As well as Clayton Kershaw has pitched this season, it was surprising to see him have a poor outing Wednesday night. It wasn’t a surprise that it came at Chase Field.
Undone by his own defense in one inning, Kershaw allowed more than one run for only the second time in his seven starts, giving up four in just five innings against the Arizona Diamondbacks, leaving in a tie game.
For the second night in a row, the Dodgers needed 10 innings to beat the last-place Arizona Diamondbacks, scoring twice in the 10th to win 6-4.
With the win, the Dodgers’ magic number to clinch their eighth consecutive NL West title fell to 12.
The no-decision aside, Kershaw has a losing record at Chase Field (7-9), one of only two ballparks where he has lost more than he has won (he is also 1-2 in three starts at Wrigley Field). Only three of the four runs Wednesday were earned but his ERA at Chase Field is now 3.95. Kershaw has a higher ERA at just two other parks where he has made more than one start — Coors Field (4.60 in 22 starts) and PNC Park (3.98 in seven starts).
But most of Kershaw’s troubles Wednesday weren’t his fault.
The Diamondbacks scored three times in the second inning. It started with a bunt single (against the shift) followed by another infield single when a ground ball hit third base. Kershaw walked Daulton Varsho to load the bases with no outs.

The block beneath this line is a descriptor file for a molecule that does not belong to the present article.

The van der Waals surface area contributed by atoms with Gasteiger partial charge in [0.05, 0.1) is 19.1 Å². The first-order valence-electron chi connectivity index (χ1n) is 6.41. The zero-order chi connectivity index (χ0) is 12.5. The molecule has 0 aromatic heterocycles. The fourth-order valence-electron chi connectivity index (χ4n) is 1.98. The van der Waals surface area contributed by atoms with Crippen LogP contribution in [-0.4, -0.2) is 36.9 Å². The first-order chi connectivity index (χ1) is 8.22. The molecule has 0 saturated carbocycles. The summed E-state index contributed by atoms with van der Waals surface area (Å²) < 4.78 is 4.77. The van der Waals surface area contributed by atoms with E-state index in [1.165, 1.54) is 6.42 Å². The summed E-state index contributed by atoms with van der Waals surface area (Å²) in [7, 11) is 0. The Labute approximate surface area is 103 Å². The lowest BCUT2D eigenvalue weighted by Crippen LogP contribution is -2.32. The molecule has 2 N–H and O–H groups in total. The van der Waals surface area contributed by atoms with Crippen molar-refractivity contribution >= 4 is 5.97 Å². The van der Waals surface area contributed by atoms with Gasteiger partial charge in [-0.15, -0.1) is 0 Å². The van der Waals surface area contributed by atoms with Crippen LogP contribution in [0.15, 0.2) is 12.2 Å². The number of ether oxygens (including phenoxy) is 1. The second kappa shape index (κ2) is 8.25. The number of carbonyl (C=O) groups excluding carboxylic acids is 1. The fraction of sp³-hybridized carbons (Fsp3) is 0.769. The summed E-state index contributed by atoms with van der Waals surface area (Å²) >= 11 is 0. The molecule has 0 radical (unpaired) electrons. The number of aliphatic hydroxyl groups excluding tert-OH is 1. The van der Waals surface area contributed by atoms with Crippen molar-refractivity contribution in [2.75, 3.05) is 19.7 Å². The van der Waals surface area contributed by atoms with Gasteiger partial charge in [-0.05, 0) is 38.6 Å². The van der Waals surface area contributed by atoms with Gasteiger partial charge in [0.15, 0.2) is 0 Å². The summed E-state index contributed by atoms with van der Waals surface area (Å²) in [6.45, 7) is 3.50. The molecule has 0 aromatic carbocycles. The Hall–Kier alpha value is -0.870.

One run scored on a ground out and the next on a sacrifice fly. Kershaw’s costliest mistake of the inning was a 1-and-1 fastball to Tim Locastro. Locastro split the left-center field gap for an RBI triple.
The Dodgers covered that with solo home runs by Mookie Betts and Kiké Hernandez in the first two innings then took the lead with a two-run fourth. Hernandez had an RBI single for the 4-3 lead.
But Kershaw found himself in trouble again in the fifth when Corey Seager committed a throwing error on a ground ball by the speedy Locastro. Nick Ahmed followed with a double into the right-field corner that Betts first bobbled then threw wildly over home plate, Locastro scoring the tying run.
A four-time Gold Glove winner, Betts has now made four errors in 41 games with the Dodgers this season, one short of matching his career-high from a full 162-game season.
After packing six hits (including those two home runs) and two walks into the first four innings, the Dodgers’ offense took a long nap. They had just one hit (an eighth-inning single by A.J. Pollock) from the fifth through ninth innings.
They came back to life long enough in the 10th to win the game. Seager started the inning as the free runner at second base. A wild pitch moved him to third and Chris Taylor singled him home with the go-ahead run. After a walk to Max Muncy, Pollock singled in a second run.
Kenley Jansen threw a season-high 31 pitches while giving up three runs in the bottom of the 10th inning Tuesday night. So it was Blake Treinen who closed out Wednesday’s win, handling the last of five one-hit scoreless innings by Dodgers relievers in Kershaw’s wake.